3D printed glass: surface finish and bulk properties as a function of the printing process

S. Klein, M. Avery, R. Richardson, P. Bartlett, R. Frei, S. Simske

    Research output: Chapter in Book/Report/Conference proceedingConference contribution

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    3D-printing, along with other additive manufacturing (AM) and rapid prototyping (RP) techniques, involves building up structures in a layer by layer fashion based upon a computer design file. Such techniques are well suited to the production of one-off, complex structures that would often be difficult to produce using traditional manufacturing methods. There has been rapid growth and interest in this field during recent years and a range of techniques are now available which make use of many common materials such as plastic, metal, wood and ceramic. However, relatively little has been done to develop AM using glass. Glass is usually printed at room temperature and requires a second step, the firing process, to achieve the final result. Depending on which 3D printing technique is used to produce the so called greenware and what support material surrounds the object during firing the surface finish and the bulk properties differ greatly. We will report different techniques and the physical properties (Young’s modulus, opacity and density) of glass generated by them.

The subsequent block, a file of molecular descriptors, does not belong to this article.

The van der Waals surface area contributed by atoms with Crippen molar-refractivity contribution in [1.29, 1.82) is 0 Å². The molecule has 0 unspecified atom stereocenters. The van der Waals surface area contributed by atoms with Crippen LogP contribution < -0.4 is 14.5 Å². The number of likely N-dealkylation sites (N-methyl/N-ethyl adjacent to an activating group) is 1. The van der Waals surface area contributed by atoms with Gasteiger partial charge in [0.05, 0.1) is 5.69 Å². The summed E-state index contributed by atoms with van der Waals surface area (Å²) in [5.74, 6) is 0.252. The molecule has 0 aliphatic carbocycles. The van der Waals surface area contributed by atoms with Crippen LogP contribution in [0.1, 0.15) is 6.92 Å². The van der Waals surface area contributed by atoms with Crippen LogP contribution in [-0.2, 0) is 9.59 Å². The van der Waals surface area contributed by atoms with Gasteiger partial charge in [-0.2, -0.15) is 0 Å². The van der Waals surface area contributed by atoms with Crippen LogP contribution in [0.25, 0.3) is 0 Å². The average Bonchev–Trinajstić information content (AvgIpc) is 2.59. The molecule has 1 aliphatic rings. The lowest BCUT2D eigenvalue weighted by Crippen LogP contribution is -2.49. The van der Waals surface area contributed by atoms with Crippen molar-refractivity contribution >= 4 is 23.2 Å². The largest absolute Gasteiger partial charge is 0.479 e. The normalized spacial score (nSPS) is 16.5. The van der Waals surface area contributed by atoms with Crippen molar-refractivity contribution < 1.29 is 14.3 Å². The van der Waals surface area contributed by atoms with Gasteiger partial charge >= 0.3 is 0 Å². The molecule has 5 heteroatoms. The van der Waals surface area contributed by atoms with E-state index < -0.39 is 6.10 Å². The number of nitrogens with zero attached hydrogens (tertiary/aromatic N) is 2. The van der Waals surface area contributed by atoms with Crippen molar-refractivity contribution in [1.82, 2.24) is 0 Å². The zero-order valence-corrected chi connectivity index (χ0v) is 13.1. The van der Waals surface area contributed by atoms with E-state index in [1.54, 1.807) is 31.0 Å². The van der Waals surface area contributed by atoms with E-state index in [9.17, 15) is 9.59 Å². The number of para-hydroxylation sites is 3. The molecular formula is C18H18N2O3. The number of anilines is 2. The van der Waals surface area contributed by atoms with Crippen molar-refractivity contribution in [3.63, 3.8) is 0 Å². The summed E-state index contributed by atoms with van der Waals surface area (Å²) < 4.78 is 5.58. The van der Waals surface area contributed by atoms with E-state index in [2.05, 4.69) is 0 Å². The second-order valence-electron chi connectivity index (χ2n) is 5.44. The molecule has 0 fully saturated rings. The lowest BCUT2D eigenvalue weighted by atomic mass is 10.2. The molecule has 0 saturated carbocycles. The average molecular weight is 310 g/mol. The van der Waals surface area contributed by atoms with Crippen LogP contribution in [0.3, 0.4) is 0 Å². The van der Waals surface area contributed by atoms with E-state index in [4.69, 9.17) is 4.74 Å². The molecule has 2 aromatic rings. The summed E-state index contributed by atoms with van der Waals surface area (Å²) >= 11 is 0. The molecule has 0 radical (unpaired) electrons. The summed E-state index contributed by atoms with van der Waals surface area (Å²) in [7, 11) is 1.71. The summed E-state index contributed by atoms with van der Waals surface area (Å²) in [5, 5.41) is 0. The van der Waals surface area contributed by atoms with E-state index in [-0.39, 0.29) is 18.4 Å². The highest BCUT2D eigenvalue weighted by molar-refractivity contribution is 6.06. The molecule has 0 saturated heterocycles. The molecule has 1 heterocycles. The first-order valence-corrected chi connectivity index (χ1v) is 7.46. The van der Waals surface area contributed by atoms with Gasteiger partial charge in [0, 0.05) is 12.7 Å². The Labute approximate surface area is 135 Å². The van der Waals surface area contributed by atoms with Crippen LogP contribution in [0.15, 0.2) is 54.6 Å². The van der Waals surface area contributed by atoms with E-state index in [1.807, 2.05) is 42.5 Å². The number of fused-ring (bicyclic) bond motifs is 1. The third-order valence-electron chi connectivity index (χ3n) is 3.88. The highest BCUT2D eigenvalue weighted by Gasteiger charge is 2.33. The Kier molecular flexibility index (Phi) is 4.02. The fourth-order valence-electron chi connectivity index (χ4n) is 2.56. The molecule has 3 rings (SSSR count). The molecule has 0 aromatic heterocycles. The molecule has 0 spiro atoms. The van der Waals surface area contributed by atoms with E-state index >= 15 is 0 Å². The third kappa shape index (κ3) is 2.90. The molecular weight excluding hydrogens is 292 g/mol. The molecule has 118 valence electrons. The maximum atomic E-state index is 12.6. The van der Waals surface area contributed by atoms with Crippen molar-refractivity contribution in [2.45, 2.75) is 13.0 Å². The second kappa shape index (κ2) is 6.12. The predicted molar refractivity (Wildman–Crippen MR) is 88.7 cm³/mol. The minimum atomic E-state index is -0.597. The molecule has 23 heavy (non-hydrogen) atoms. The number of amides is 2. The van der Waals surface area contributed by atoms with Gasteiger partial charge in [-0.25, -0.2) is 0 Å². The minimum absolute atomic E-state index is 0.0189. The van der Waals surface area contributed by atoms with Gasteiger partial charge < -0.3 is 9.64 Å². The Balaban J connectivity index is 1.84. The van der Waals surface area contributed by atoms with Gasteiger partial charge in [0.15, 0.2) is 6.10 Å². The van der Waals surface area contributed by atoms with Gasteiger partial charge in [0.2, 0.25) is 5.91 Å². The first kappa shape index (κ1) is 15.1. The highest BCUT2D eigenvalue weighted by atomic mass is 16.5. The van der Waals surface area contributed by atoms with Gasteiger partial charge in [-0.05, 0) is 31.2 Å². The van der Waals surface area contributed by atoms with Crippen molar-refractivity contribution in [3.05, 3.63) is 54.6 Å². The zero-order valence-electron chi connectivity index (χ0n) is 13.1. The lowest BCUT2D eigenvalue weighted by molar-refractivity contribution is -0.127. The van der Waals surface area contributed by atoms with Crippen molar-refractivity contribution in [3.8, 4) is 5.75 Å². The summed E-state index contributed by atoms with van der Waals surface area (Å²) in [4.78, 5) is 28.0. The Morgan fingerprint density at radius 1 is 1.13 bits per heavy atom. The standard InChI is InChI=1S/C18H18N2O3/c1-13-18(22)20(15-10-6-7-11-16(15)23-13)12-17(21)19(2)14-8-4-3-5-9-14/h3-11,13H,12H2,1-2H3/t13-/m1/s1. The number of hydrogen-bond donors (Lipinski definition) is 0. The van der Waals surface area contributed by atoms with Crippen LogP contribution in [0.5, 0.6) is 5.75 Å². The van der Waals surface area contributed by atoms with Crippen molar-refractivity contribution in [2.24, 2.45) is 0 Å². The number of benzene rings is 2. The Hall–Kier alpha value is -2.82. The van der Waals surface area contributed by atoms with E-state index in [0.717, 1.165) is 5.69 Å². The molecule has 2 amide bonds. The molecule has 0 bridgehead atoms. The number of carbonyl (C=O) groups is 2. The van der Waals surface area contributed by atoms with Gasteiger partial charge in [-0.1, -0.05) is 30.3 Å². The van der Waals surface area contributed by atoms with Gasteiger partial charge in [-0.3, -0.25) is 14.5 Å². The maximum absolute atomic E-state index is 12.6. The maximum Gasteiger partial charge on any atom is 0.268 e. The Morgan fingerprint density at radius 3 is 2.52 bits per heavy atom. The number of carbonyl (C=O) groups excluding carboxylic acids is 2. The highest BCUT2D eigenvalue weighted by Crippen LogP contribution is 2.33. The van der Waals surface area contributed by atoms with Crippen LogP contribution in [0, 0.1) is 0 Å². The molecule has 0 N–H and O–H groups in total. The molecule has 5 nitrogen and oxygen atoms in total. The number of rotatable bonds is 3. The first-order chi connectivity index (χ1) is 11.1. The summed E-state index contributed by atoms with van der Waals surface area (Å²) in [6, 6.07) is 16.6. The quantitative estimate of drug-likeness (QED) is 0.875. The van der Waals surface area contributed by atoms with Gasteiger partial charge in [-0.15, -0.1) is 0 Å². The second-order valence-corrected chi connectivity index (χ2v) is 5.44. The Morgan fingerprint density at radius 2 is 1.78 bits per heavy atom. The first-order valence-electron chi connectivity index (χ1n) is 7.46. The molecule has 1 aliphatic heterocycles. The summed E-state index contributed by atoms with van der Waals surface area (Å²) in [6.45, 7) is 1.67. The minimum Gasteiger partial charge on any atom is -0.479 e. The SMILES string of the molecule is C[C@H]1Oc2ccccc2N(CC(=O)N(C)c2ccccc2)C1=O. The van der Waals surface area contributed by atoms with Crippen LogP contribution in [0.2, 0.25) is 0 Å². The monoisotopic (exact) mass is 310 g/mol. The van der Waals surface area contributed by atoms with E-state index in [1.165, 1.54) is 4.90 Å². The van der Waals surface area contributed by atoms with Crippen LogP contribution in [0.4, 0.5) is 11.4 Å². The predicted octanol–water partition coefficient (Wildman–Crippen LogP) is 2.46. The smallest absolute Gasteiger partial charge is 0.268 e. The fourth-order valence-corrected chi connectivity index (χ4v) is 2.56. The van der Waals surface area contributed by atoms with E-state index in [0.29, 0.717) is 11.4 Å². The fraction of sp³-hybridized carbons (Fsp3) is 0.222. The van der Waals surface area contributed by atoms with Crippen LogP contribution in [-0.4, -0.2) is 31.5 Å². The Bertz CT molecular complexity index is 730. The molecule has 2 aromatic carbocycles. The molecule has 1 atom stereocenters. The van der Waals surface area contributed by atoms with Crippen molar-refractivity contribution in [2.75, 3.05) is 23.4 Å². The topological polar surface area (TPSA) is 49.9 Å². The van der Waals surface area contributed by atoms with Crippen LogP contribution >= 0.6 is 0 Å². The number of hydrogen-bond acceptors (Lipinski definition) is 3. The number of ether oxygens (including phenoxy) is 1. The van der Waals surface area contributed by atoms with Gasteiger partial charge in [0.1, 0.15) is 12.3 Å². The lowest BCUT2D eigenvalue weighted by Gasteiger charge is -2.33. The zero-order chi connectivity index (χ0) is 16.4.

Original languageEnglish
    Title of host publicationSPIE Proceedings Vol. 9398
    Subtitle of host publicationMeasuring, Modeling, and Reproducing Material Appearance 2015
    EditorsMaria V. Ortiz Segovia, Philipp Urban, Francisco H. Imai
    PublisherSociety of Photographic Instrumentation Engineers
    Publication statusPublished - 13 Mar 2015
    EventMeasuring, modeling, and reproducing material appearance 2015 - Hilton San Francisco, San Francisco, United States
    Duration: 9 Feb 201510 Feb 2015


    ConferenceMeasuring, modeling, and reproducing material appearance 2015
    Country/TerritoryUnited States
    CitySan Francisco


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